Friday, 30 June 2017

Memories of things past, improving the future, teachers!

Walking into town yesterday, we followed a route that took us past the block of flats where we lived some seven or eight years ago. This is a route we have not walked for some time and we noticed places where the project commonly known as "mellorando o futuro", Gallego for "making the future better", had been going on: improved pavements, parks tidied up and the like. Covered walkways leading to bridge over the motorway was still covered in graffiti, although as it was fresh graffiti, I suppose you could say that some renovation had taken place.

When we first visited that flat, the landlady, a lady of Basque extraction with the (to us anyway) odd name of Garbiñe, walked us through an approach to the area which she assured us was scheduled for improvement. A one track road, barely made up, with holes in the tarmac all over the place, it had a rough brick wall on one side beyond which was a wilderness of bracken and convolvulus, mostly the purple kind that abounds here. The wall, she told us, was due to be pulled down, the road widened and resurfaced, and what remained of the wilderness after that was to be tamed and civilised.

Nothing had changed! If there ever were such plans either someone ran out of development money or someone ran off with the development money. Both are plausible explanations!

We tutted and went on our way. As we strolled along Arenal, a wild woman stopped and stared at me. Well, I suspect we all looked a little wild as the wind was tugging our hair in all directions. She looked extra wild perhaps because of her long hair and her weatherbeaten look. "¡Tanto tiempo sin verte!" she cried. The standard expression when you haven't seen someone for ages. Who was this woman who claimed to know me?

And then light dawned. This was Loli, who ran yoga classes at one of the Asociaciones de Vecinos, the Community Groups that work so well here. For two years, while we lived in Vigo, I had gone along to her classes twice a week. Very good value; €8 for a year's membership of the Asociación de Vecinos, and then €20 a month for which you got a two hour session of yoga twice a week. And the membership fee for the Asociación entitled you to sign up for other activities. Far better value than community education in the UK.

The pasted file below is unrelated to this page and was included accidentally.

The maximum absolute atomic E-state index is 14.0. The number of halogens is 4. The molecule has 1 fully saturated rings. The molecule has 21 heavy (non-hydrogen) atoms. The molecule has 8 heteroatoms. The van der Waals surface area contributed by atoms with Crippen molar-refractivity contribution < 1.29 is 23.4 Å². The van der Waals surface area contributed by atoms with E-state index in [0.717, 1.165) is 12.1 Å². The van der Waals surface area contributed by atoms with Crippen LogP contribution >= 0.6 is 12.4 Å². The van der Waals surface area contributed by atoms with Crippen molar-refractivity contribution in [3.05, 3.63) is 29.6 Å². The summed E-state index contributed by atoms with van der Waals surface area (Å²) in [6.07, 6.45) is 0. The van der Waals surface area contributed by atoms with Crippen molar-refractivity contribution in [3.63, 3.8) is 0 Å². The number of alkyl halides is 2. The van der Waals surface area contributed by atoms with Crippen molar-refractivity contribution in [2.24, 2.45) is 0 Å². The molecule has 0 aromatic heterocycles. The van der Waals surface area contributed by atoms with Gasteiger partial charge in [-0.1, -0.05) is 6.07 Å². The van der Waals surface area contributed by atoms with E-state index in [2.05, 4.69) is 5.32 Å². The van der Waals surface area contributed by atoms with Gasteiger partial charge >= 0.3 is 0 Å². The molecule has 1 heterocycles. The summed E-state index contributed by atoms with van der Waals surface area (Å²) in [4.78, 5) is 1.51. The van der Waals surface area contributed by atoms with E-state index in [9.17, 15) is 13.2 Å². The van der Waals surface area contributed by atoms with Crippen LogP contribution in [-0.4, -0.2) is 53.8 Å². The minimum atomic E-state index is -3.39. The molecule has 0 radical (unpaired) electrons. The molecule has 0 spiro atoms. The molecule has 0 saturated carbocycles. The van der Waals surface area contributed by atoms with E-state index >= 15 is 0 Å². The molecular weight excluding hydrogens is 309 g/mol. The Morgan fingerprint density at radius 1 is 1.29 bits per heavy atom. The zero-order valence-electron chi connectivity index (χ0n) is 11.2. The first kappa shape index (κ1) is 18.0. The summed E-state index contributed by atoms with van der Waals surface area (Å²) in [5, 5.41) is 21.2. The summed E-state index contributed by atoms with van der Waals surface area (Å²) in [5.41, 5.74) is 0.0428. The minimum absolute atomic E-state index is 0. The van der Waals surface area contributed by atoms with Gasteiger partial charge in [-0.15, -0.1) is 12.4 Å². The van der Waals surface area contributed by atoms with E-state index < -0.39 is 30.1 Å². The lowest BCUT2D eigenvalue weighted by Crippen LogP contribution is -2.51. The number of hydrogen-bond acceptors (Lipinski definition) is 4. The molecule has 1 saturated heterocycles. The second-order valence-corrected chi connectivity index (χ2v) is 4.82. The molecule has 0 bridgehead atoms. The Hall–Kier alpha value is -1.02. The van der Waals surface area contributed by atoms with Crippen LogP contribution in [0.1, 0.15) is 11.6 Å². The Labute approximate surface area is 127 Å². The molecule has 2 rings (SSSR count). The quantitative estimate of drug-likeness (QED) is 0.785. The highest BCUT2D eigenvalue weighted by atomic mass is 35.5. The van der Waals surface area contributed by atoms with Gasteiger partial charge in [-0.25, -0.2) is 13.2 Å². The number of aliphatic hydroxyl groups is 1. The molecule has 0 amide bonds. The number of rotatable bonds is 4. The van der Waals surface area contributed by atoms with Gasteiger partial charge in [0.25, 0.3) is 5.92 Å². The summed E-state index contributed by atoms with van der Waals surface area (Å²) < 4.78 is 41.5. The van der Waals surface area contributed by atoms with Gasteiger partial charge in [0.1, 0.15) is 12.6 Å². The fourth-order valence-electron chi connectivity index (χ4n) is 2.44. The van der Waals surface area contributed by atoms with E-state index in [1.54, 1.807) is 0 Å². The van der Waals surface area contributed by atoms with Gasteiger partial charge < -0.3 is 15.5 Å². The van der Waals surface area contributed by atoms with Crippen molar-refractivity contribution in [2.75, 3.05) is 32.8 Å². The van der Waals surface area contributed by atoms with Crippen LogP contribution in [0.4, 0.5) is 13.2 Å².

In the yoga classes, when we reached the point where we all did a final relaxation, stretched out on mats on the floor, I used to overhear the English class going on in the room next door. What I heard explained the awful pronunciation of some supposed English speakers here. The teacher was clearly not a native speaker of English. Well, I am not a native speaker of Spanish and I taught Spanish in the UK, so I should not criticise on that score. However, I like to flatter myself that my Spanish pronunciation is better than that teacher's English pronunciation. Much of the time it was just plain wrong!

And one day I heard someone ask her, in Spanish, in which part of England they speak the best English. After all, Salamanca is held up as a model of good speaking here I believe. The teacher barely hesitated before declaring London to be undoubtedly the best! Really? I don't think so! So for the most part, I would follow yoga practice and shut my ears to external noise and concentrate on my inner calm!

On the subject of teachers, I hear that George Osborne has a new job: honorary professor of economics at the University of Manchester. Rather than a new job, I should say another job. That makes six jobs, apparently. How many jobs does one man need? And how much does an honorary professor get paid? How much actual teaching must an honorary professor do? Will he commute daily between his newspaper editing job in London and his teaching job in Manchester?

And one more important question springs to mind: if he really needs so many jobs to to earn so much money, does he really have a grasp of economic reality?

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